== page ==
Unexpected Guests are the best-kept secret of Dinner Parties. I, for one, am guilty of keeping it simple by inviting the same amazing friends and closest family over for dinner. I deeply love connecting with those that I consider my closest friends. I also think that we all need to branch out and meet more people.
I’ve been considering more and more recently how I should mix it up. Invite a friend or two that shares a common interest, has similar goals, would be an inspiration to someone. We used to throw these ladies nights that I am trying to bring back where everyone brought a friend that wasn’t part of the immediate friend group. It created such a glorious mix of I am always looking to get to know more people.
However, when inviting these new additions to the guest list it is important to consider how they will fit into the group. I also suggest letting them know that a majority of the guests know each other, but you want them to meet particular guests.
Let’s talk about the most important part of this whole experience. The Art of the Introduction.
Your Standard Dinner Party Introduction
How many times have you heard this?
“Erika meet Tom. Tom works at X Accounting Firm. Erika works at Y Software Company. “
and then you walk away.
“Erika, I’d like to introduce you to Tom. Tom is a Tax Accountant Michael and Erika and I met in college before we both started out at our separate PR Firms. “
Where is this going wrong?
- WORK does not define you. It does, however, seem to consume so much of your life and somehow has become a marker of worth. Don’t get me wrong, I have some of the most ambitious friends you will find and am incredibly proud of all their achievements. However, some people, even with the highest ranking job titles, aren’t happy with their jobs. Some people’s jobs are harder to explain and leave that person feeling like they are less worthy than the person with a popular job description.
- You aren’t giving them anything to go on. Minus their names and one random fact. As the common thread between these two people you shouldn’t consider this a job well done. These two might as well be starting from scratch.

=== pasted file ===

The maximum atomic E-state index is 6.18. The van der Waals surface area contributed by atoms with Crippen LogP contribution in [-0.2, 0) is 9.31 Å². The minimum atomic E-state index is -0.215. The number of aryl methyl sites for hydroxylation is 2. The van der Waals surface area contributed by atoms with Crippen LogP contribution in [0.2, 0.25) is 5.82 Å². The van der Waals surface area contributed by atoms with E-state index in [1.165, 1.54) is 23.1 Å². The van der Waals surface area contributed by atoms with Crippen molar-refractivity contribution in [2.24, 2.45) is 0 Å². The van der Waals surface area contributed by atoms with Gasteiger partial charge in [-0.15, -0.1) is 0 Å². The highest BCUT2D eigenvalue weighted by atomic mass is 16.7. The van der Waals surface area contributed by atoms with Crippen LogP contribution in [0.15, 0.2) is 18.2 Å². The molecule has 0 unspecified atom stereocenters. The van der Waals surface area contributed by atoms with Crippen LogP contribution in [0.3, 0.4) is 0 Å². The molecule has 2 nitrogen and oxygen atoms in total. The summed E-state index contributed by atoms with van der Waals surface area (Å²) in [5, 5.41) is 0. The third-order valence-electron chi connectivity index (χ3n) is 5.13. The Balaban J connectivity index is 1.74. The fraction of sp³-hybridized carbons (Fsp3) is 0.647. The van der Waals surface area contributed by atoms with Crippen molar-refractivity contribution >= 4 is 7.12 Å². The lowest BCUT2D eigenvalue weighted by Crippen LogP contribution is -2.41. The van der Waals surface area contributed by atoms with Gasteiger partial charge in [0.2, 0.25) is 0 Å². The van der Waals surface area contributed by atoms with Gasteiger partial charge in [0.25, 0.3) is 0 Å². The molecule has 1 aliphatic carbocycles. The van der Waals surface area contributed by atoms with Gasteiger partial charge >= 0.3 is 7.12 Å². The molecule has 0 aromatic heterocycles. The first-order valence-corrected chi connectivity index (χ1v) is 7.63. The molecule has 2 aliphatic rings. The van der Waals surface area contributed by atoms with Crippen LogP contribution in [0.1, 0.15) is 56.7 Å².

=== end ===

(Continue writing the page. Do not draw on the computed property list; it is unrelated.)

A Better Introduction
Might I suggest this form an introduction instead.
- Talk about things that light that person up.
- Consider common interests.
- Bring in how you know that person.
“Erika, I want you to meet Tom.
“Tom actually introduced Michael and I. We like to keep him around because he is unreal at charades which gets him an automatic party invite every time”
“Erika and I met over a late night craving of tacos freshman year of college. We’ve been inseparable ever since and she is just about to depart on a grand adventure in Europe.
“Actually, you both might have a lot to talk about since I know Tom went to Italy last year and loves giving away his favorite little cafes. I’ve got to go check on dinner, but Tom be sure to tell her all your secret spots.”
Now as you walk away, they actually have a variety of topics to choose from — Little Italian Cafes, Tom’s charade’s skills, what Michael was like in college, how Tom introduced us, where else Erika is going in Europe. If they make it to jobs, then so be it, but this goes way beyond that.
Please, please, please set your friends up for success with a conversation that actually lights them up rather than a conversation full of pleasantries.
When I would get the (dreaded) introduction question of “What do you do?” it would lead to 30 minutes of talking about weddings. Everyone wants to talk about weddings and everyone has “that one wedding story”. Sure, I have tons of stories about moments that saved the day, extravagant requests or unique details but none of those light me up. What would I want to talk about instead? Where my friends are traveling to. Where I am planning my next trip to. The new restaurant we tried last week. My friend’s love of theater. My new love of plants.
Anything. But. Weddings.
Some people love their jobs and could talk about them all day. Others love their jobs and are crushing it in their field only to wish to remain humble. Better yet, some people just like to leave their work at the office.
The next time you make an introduction steer for the passions, the hobbies, the experiences and see how it lights up your friends and watch a buzz spread through your party.